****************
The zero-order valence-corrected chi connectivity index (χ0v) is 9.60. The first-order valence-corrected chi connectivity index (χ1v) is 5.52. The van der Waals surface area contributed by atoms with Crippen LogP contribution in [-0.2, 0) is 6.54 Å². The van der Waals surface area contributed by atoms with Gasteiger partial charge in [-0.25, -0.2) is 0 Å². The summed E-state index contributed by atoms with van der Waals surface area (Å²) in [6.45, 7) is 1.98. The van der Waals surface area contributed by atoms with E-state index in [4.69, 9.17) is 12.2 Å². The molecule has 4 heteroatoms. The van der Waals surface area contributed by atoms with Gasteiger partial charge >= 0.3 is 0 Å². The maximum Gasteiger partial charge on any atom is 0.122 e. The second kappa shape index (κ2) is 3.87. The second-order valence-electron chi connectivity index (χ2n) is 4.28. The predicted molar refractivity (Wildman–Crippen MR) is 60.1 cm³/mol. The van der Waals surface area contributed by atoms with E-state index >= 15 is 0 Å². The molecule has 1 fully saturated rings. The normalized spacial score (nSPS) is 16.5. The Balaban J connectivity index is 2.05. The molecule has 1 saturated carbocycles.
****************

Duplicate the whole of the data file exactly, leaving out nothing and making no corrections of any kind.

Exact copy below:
The zero-order valence-corrected chi connectivity index (χ0v) is 9.60. The first-order valence-corrected chi connectivity index (χ1v) is 5.52. The van der Waals surface area contributed by atoms with Crippen LogP contribution in [-0.2, 0) is 6.54 Å². The van der Waals surface area contributed by atoms with Gasteiger partial charge in [-0.25, -0.2) is 0 Å². The summed E-state index contributed by atoms with van der Waals surface area (Å²) in [6.45, 7) is 1.98. The van der Waals surface area contributed by atoms with E-state index in [4.69, 9.17) is 12.2 Å². The molecule has 4 heteroatoms. The van der Waals surface area contributed by atoms with Gasteiger partial charge >= 0.3 is 0 Å². The maximum Gasteiger partial charge on any atom is 0.122 e. The second kappa shape index (κ2) is 3.87. The second-order valence-electron chi connectivity index (χ2n) is 4.28. The predicted molar refractivity (Wildman–Crippen MR) is 60.1 cm³/mol. The van der Waals surface area contributed by atoms with E-state index >= 15 is 0 Å². The molecule has 1 fully saturated rings. The normalized spacial score (nSPS) is 16.5. The Balaban J connectivity index is 2.05. The molecule has 1 saturated carbocycles.